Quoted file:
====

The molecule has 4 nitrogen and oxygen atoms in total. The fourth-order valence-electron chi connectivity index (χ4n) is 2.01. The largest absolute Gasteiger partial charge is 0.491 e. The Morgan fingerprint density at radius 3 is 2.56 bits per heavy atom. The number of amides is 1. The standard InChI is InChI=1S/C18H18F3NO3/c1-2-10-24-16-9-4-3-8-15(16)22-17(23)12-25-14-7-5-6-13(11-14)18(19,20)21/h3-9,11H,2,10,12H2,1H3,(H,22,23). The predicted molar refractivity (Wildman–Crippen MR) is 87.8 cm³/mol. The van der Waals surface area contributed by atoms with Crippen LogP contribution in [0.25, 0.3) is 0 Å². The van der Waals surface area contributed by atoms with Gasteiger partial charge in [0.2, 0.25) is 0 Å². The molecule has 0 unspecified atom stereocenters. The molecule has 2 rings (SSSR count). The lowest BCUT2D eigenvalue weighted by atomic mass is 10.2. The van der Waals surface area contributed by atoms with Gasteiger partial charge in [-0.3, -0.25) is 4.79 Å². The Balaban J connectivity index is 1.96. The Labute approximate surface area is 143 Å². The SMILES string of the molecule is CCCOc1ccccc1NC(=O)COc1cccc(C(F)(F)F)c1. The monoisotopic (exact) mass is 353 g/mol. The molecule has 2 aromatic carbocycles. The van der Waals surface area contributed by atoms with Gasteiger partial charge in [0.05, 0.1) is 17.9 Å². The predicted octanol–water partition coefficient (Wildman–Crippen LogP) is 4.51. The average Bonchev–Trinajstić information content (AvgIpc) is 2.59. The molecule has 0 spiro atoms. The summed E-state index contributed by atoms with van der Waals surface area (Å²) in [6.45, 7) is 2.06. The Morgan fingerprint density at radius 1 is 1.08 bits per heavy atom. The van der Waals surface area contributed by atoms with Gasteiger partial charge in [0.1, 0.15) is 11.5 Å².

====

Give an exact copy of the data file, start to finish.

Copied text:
The molecule has 4 nitrogen and oxygen atoms in total. The fourth-order valence-electron chi connectivity index (χ4n) is 2.01. The largest absolute Gasteiger partial charge is 0.491 e. The Morgan fingerprint density at radius 3 is 2.56 bits per heavy atom. The number of amides is 1. The standard InChI is InChI=1S/C18H18F3NO3/c1-2-10-24-16-9-4-3-8-15(16)22-17(23)12-25-14-7-5-6-13(11-14)18(19,20)21/h3-9,11H,2,10,12H2,1H3,(H,22,23). The predicted molar refractivity (Wildman–Crippen MR) is 87.8 cm³/mol. The van der Waals surface area contributed by atoms with Crippen LogP contribution in [0.25, 0.3) is 0 Å². The van der Waals surface area contributed by atoms with Gasteiger partial charge in [0.2, 0.25) is 0 Å². The molecule has 0 unspecified atom stereocenters. The molecule has 2 rings (SSSR count). The lowest BCUT2D eigenvalue weighted by atomic mass is 10.2. The van der Waals surface area contributed by atoms with Gasteiger partial charge in [-0.3, -0.25) is 4.79 Å². The Balaban J connectivity index is 1.96. The Labute approximate surface area is 143 Å². The SMILES string of the molecule is CCCOc1ccccc1NC(=O)COc1cccc(C(F)(F)F)c1. The monoisotopic (exact) mass is 353 g/mol. The molecule has 2 aromatic carbocycles. The van der Waals surface area contributed by atoms with Gasteiger partial charge in [0.05, 0.1) is 17.9 Å². The predicted octanol–water partition coefficient (Wildman–Crippen LogP) is 4.51. The average Bonchev–Trinajstić information content (AvgIpc) is 2.59. The molecule has 0 spiro atoms. The summed E-state index contributed by atoms with van der Waals surface area (Å²) in [6.45, 7) is 2.06. The Morgan fingerprint density at radius 1 is 1.08 bits per heavy atom. The van der Waals surface area contributed by atoms with Gasteiger partial charge in [0.1, 0.15) is 11.5 Å².